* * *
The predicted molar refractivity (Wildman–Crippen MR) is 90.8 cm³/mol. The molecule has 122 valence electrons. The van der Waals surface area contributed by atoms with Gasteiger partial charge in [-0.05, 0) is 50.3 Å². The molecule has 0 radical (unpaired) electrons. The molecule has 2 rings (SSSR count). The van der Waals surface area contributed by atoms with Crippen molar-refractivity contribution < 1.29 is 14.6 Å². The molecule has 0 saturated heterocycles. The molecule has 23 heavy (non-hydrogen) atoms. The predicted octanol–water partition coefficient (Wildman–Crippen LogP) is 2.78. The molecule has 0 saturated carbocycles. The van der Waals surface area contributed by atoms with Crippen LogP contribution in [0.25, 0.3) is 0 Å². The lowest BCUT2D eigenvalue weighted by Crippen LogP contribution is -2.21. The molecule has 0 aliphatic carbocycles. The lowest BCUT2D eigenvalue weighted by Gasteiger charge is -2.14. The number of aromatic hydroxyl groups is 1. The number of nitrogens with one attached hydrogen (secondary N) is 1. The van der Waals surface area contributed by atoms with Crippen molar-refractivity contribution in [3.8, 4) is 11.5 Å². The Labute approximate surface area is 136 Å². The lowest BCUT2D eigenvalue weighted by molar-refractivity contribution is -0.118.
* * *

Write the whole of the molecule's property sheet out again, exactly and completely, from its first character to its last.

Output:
The predicted molar refractivity (Wildman–Crippen MR) is 90.8 cm³/mol. The molecule has 122 valence electrons. The van der Waals surface area contributed by atoms with Gasteiger partial charge in [-0.05, 0) is 50.3 Å². The molecule has 0 radical (unpaired) electrons. The molecule has 2 rings (SSSR count). The van der Waals surface area contributed by atoms with Crippen molar-refractivity contribution < 1.29 is 14.6 Å². The molecule has 0 saturated heterocycles. The molecule has 23 heavy (non-hydrogen) atoms. The predicted octanol–water partition coefficient (Wildman–Crippen LogP) is 2.78. The molecule has 0 saturated carbocycles. The van der Waals surface area contributed by atoms with Crippen LogP contribution in [0.25, 0.3) is 0 Å². The lowest BCUT2D eigenvalue weighted by Crippen LogP contribution is -2.21. The molecule has 0 aliphatic carbocycles. The lowest BCUT2D eigenvalue weighted by Gasteiger charge is -2.14. The number of aromatic hydroxyl groups is 1. The number of nitrogens with one attached hydrogen (secondary N) is 1. The van der Waals surface area contributed by atoms with Crippen molar-refractivity contribution in [3.8, 4) is 11.5 Å². The Labute approximate surface area is 136 Å². The lowest BCUT2D eigenvalue weighted by molar-refractivity contribution is -0.118.